|Robustelli letter||Page 2|
A letter from Franco Robustelli, Italian professor and researcher.
I fully agree with you when you write: “the need for the message of Seville is stronger than ever. Once again we read many references in the media and in academia to a so-called ‘human instinct for war’ and as has been shown, this myth can be an obstacle to taking action for peace.” And now I would like to make a few remarks about what I consider a major issue at present in the field of scientific research. As I repeatedly wrote and repeatedly said in conferences and seminars, the results of scientific research are very often confined to universities, research institutes, scientific conferences and specialist publications. These results are not adequately disseminated so as to modify people’s thinking. I think that scientific popularization is extremely important in our society, but it is definitely inadequate in every field.
Besides, there is another major issue: the great potential for social transformations, which derives from the results of scientific research, can be concretely realized only through a collaboration between scientists and public institutions.
As to our specific field, I think that UNESCO could promote the setting-up of a network of national centers for education against violence. UNESCO could partly fund this network and, most importantly, could involve the various states so as to get a substantial financial support from them. The present historical period is most suitable (unfortunately!) in order to convince the various states that a concrete, wide and undelayable project for education against violence is necessary. Moreover, all kinds of efforts should be concentrated on making such a project known as much as possible so as to awaken and, possibly, mobilize a large part of public opinion, since this too might contribute to compelling the states to adhere to the project itself. UNESCO might also involve UNO in this project, given the present absolutely exceptional period as regards violence in general and war in particular. To begin with, a conference on the importance of scientific popularization could be organized. In any case UNESCO should act concretely and rapidly. The problem of violence is now more urgent than ever. The prospects for the future are dreadful. Moreover, UNESCO’s prompt and decisive action might restore its credibility, which is now seriously compromised (which is also true as regards UNO’s other agencies). In my opinion, an aspect of the concreteness UNESCO should show, should consist in convincing politicians that it is absolutely urgent to firmly intervene in the field of education against violence.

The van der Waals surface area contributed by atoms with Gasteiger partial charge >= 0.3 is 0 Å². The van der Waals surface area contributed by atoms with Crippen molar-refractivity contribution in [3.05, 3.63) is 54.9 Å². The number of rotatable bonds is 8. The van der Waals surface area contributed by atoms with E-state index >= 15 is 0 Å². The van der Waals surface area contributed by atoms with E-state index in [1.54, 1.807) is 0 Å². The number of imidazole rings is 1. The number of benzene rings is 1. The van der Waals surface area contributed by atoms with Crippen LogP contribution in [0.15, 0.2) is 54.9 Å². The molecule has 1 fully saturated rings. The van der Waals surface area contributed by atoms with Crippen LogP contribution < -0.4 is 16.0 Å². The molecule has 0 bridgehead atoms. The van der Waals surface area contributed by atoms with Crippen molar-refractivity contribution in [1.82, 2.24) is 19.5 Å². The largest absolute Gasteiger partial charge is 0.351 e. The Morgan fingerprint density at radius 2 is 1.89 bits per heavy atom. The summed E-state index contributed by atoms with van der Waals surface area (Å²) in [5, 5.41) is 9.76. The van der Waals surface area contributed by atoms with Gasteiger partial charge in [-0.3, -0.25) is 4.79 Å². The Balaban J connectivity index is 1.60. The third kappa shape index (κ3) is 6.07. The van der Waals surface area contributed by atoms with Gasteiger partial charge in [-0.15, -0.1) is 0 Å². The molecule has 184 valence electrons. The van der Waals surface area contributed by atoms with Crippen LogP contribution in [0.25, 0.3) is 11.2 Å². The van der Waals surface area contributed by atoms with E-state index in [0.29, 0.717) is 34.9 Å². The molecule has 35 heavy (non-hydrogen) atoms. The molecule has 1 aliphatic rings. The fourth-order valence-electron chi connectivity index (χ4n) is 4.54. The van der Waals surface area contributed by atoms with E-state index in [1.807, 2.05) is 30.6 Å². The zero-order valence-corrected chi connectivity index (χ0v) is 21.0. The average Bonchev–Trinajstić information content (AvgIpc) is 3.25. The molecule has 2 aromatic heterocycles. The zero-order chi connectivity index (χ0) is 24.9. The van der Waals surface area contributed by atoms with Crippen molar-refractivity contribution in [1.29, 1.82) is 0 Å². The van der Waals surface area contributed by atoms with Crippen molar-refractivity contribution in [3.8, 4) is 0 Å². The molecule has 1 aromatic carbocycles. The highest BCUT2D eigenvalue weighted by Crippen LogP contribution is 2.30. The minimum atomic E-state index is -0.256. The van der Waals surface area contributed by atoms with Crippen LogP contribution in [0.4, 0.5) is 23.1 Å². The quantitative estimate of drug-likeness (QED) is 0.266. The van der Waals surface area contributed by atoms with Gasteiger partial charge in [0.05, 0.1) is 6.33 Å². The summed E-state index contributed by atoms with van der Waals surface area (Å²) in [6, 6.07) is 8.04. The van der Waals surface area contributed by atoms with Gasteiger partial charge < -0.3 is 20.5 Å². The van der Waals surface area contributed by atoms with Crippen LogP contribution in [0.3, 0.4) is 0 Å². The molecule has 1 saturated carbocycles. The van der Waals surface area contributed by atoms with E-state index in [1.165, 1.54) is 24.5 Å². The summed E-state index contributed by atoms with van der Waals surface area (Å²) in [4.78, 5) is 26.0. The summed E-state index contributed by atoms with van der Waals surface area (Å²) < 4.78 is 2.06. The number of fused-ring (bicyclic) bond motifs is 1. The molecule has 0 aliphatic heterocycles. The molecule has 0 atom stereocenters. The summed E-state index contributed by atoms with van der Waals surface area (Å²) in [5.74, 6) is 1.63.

Recently Camilla and I were invited to a workshop organized in Brussels by the European Commission. The subject of the conference was the middle-eastern conflict. Most of the participants were Palestinians and Israelis, and a few were Europeans. I was the chairman at the last session of the workshop and, thus, I had the hard task to draw the conclusions of the workshop. Most of the participants agreed on my conclusions. At the dinner party at the end of the workshop a colleague, smiling, told me that I had been “apocalyptic”. As a matter of fact I think that if humankind does not change its course as soon as possible, something irreparable may happen at any moment.